The percentage of loans paying off on their balloon date was 68.8% in February. This was the third straight month in which the rate declined. The payoff rate was 71.3% in January, 76.5% in December, and 81.3% in November. The latter was the highest rate in the last five years. (Trepp began measuring this statistic in August 2008.) The February payoff percentage is the same as the 12-month moving average of 68.8%. This number sums the averages of each month and divides by 12–there was no balance weighting across the months.
By loan count (as opposed to balance), 74.6% of loans paid off in February. This was an increase from a rate of 63.2% on this basis in January. The 12-month rolling average by loan count is now 70.1%.
Listed below is the data for the last 67 months. The second column shows the percentage of loans (by balance) that paid off in the month of the maturity date. The third and fourth column contain the percentages that paid off (again by balance) after three months and six months, respectively. (After three 3 months, the percentage of loans that payoff really starts to level off.) In the last column is the percentage of loans, by count, that paid off in the balloon month.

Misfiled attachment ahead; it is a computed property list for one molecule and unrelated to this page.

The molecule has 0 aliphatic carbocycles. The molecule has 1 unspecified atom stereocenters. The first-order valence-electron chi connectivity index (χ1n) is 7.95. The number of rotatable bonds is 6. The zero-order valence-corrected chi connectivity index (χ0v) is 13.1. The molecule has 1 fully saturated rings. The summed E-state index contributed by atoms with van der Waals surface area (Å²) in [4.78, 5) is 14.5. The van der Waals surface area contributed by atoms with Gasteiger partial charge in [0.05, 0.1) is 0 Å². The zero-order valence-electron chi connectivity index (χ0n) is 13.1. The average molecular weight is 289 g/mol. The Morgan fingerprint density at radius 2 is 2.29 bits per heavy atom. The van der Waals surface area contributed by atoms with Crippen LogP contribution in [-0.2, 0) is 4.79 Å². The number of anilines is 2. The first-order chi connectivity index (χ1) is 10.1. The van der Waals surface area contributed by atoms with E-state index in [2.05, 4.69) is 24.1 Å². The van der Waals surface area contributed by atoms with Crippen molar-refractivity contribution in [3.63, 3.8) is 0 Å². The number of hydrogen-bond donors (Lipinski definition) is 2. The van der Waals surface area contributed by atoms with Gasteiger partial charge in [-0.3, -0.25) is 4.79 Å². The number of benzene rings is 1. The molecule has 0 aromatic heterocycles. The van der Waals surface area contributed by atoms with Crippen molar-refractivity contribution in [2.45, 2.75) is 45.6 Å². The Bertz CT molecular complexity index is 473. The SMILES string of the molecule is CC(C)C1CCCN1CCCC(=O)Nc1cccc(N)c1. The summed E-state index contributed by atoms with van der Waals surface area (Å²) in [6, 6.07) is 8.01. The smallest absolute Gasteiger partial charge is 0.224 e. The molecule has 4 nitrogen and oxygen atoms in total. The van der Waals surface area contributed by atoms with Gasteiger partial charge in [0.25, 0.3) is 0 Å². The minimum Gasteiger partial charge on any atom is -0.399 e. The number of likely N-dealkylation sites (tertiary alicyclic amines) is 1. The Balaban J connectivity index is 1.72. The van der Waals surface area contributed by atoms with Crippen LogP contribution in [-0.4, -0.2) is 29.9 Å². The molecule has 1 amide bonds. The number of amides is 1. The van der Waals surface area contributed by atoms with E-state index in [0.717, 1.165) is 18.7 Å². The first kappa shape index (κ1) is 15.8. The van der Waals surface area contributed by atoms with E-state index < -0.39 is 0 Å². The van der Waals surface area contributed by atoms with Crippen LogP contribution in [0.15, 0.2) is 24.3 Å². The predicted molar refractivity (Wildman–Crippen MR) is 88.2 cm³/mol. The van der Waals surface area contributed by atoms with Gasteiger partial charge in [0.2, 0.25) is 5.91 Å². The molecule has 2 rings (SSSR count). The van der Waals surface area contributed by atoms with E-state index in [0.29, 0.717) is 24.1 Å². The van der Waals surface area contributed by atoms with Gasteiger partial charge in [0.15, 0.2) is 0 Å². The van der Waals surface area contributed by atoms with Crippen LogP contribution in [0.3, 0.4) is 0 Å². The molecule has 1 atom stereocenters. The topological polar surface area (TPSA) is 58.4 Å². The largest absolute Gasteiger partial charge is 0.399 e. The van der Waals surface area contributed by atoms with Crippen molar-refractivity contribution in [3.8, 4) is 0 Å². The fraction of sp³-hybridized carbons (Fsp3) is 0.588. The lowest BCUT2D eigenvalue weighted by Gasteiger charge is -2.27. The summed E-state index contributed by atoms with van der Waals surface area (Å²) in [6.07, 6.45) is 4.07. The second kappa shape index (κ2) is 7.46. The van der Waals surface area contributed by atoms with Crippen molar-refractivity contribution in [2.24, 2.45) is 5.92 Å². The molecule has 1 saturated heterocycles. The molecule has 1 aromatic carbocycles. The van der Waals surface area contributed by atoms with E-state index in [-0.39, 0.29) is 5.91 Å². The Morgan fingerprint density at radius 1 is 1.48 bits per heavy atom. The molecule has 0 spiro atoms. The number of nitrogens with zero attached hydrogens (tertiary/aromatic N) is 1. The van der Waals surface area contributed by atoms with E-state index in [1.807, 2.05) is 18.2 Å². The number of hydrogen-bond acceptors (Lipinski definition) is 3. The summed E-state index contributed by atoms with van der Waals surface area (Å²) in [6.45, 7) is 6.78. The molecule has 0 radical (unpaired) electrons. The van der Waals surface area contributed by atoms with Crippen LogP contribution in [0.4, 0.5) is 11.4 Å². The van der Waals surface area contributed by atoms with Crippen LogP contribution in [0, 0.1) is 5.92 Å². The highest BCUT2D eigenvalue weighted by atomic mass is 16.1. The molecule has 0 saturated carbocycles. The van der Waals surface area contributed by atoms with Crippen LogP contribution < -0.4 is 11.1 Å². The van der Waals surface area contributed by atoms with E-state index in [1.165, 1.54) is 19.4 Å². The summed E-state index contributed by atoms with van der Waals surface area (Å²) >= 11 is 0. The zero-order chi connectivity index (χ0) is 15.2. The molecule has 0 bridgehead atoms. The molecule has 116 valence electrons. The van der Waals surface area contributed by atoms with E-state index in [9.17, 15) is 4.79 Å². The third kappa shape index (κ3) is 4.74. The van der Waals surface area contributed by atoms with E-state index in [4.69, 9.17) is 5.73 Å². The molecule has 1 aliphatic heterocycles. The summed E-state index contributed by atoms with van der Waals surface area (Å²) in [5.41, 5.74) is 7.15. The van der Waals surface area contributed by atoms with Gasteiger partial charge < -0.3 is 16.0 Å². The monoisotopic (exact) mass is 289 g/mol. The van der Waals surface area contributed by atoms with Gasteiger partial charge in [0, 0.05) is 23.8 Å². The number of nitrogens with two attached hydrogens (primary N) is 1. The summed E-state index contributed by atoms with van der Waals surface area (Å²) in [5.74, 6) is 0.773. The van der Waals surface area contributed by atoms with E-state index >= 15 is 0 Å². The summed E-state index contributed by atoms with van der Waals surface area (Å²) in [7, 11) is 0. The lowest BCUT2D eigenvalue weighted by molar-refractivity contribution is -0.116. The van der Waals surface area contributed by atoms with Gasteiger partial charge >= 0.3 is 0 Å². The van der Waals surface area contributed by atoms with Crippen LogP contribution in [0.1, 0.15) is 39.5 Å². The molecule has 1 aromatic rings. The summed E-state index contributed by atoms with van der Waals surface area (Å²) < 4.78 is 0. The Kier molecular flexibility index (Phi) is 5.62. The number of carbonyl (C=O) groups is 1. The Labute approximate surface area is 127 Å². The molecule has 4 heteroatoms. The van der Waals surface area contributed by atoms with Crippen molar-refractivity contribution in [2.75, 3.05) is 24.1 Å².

This statistic was developed for the purpose of honing extension scenario assumptions. The analysis looks only at loans that have gotten all the way to their balloon date without having prepaid or defeased. If a loan paid off or defeased in the months prior to maturity (one month, five months, fifty months–it doesn’t matter), it is not part of the percentages above. The table only contains data on loans that survive to their balloon date.
Again, since so much attention was and is being paid to the extension trade, we were aiming for a measure of what percentage of loans would fail to payoff. Hopefully the data above will allow investors to refine their expected extension scenarios–particularly for IOs and first pay bonds. With regard to our methodology, we exclude a whole host of loans from the analysis.
The pool counts only fixed rate, US conduit loans (no floaters). All defeased loans are excluded. All ARD loans (anticipated repayment date) are also excluded, as the borrower is permitted to extend these loans for many years without triggering a default. Any loan that is delinquent going into the month that it is slated to payoff in is not included in the results. With regard to the last point, we wanted to measure only the loans that were “clean” going into the balloon month so that we could isolate the percentage of loans that were extending due to an inability to obtain refinancing rather than ongoing cash flow issues.
Compliments of Trepp, LLC – a EACCNY member